....and another FC: APIs Are Not A Substitute for Ethics
Building on a Twitter post from the other day, my latest Fast Company essay looks at what happens when we try to limit misbehavior through tools, not rules.
The best kind of rules are those we apply to ourselves, those we believe in. Ethics--sometimes thought of as "how you behave when no-one is looking"--have the advantage of being readily applied to novel situations, and able to guide responses fitting the spirit of the law. People in positions of social power (such as doctors and lawyers) often receive training in ethics as part of their educations. What I'd like to see is the introduction of ethics training in these new catalytic disciplines.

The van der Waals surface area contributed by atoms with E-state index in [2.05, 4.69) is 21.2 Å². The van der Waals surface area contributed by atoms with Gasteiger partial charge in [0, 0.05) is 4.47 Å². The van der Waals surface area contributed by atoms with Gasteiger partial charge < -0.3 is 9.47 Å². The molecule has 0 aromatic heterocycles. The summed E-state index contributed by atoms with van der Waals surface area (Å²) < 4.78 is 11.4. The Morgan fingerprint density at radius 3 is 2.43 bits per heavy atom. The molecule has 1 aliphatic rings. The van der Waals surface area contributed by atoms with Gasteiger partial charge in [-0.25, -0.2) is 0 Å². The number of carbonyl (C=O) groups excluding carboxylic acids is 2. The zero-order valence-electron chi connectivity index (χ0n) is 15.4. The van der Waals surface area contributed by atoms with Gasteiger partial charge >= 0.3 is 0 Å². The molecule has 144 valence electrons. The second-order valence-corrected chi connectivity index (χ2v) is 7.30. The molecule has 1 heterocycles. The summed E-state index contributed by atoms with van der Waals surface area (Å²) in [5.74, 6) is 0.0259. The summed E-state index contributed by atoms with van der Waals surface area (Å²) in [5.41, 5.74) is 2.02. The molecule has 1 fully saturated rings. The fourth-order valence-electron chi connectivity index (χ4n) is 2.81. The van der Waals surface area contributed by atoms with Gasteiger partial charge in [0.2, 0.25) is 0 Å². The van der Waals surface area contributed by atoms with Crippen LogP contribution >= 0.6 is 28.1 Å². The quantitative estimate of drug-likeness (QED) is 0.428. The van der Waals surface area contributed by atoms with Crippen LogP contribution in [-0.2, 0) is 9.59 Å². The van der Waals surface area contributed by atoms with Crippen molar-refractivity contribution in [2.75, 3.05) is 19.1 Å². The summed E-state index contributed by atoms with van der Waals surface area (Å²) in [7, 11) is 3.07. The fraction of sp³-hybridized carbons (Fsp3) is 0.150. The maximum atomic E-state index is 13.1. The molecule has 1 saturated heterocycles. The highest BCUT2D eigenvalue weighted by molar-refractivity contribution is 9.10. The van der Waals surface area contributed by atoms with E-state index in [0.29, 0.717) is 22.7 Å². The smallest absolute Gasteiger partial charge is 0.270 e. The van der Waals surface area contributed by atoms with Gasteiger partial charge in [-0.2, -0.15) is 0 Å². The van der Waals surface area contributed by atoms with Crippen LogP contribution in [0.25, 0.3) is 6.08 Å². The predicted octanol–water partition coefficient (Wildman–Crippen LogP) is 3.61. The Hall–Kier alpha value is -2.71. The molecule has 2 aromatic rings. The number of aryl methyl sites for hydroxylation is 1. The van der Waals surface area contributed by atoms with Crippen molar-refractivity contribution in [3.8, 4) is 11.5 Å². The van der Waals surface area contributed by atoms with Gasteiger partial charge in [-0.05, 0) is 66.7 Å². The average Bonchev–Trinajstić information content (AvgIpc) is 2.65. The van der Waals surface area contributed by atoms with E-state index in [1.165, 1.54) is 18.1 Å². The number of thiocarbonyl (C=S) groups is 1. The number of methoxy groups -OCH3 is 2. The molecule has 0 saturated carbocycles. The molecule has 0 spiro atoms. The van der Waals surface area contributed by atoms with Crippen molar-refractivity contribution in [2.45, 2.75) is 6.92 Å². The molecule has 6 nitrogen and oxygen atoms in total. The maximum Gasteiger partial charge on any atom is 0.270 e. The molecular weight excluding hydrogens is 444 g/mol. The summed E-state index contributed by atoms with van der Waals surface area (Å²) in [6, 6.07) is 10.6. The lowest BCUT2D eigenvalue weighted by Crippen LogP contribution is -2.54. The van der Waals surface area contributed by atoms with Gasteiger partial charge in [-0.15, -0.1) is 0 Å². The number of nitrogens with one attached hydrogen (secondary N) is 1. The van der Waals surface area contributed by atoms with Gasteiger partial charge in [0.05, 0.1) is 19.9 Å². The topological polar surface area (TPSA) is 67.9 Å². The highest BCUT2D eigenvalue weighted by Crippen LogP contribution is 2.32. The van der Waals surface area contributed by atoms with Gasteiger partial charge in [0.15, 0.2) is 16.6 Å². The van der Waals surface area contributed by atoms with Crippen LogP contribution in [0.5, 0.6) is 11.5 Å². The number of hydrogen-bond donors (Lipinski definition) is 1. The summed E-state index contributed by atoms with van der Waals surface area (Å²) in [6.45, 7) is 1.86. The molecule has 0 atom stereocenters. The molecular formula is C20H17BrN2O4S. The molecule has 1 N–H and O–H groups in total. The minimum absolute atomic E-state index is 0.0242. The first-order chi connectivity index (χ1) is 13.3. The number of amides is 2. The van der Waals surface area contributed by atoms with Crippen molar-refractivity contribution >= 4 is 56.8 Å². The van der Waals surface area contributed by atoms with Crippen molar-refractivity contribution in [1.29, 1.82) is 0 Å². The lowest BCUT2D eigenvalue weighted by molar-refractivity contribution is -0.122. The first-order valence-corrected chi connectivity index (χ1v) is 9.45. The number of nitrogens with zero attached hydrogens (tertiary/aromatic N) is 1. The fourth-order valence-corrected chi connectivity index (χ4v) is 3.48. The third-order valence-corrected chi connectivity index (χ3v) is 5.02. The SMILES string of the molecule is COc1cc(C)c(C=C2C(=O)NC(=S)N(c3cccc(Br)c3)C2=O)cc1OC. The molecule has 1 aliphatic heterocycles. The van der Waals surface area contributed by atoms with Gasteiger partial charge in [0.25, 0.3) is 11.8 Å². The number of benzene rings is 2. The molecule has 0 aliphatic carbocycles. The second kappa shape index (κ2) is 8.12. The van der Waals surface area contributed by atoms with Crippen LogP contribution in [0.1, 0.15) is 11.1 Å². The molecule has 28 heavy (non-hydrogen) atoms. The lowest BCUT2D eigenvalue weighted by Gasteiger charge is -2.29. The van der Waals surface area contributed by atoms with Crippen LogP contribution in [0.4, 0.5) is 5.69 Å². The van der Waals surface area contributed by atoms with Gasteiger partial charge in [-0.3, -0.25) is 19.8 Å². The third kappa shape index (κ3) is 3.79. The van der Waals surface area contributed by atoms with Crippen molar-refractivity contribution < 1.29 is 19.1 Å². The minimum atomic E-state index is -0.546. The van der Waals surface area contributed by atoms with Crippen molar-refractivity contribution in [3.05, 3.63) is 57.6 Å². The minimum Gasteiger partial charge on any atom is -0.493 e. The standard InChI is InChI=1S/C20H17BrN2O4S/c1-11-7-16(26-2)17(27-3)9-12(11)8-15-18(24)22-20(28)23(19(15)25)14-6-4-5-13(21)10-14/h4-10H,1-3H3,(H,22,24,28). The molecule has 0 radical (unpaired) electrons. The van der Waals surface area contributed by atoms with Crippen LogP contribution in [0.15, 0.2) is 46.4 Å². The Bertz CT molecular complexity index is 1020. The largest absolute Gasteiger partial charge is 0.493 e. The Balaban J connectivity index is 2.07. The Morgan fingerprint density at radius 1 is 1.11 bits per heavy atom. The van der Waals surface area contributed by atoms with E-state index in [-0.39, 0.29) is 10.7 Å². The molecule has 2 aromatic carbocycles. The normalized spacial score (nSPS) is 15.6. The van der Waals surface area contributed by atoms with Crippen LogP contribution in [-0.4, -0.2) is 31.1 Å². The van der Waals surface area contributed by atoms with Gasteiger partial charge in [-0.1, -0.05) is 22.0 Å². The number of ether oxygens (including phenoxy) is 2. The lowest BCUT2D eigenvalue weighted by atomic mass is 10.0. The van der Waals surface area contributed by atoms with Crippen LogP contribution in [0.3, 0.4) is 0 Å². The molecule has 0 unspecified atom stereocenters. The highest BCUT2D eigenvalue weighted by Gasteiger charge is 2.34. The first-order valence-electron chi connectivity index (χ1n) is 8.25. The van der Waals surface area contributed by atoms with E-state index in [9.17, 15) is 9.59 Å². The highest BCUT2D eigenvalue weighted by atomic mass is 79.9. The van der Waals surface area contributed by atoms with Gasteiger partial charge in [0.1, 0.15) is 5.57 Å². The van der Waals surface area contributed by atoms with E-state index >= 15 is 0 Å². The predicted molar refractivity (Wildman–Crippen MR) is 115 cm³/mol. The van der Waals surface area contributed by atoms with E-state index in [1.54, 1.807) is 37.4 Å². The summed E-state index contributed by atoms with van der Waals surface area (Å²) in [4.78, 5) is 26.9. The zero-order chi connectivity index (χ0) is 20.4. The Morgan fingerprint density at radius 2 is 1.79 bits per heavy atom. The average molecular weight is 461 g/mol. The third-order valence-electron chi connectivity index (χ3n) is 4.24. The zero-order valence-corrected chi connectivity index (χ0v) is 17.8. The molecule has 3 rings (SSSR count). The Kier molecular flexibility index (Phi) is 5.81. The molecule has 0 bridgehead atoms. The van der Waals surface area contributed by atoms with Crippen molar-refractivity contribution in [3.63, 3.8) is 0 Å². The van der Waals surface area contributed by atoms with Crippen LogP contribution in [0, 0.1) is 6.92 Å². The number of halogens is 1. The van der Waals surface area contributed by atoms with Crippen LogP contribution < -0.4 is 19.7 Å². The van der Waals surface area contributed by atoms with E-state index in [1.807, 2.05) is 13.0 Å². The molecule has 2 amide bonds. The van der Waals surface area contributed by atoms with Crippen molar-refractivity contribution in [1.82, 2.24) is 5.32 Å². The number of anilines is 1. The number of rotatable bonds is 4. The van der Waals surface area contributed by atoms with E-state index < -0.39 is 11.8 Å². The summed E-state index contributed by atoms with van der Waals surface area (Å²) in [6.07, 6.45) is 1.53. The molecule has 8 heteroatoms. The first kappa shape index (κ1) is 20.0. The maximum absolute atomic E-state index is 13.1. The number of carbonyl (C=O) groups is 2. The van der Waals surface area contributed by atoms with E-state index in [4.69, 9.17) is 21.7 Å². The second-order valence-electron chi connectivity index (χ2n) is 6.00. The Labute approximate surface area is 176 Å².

Computer programmers, biotechnologists, environmental scientists, neuroscientists, nanotech engineers--all of these fields, and more, should have at least a course in ethics as part of their degree requirements. Ideally, it should be a recurring element in every class, so that it's not seen as just another hoop to jump through (check off the "is this ethical? Y/N" box), but instead as a consideration woven into every professional decision.
Along the way, I take a slap at a couple of my usual targets, too.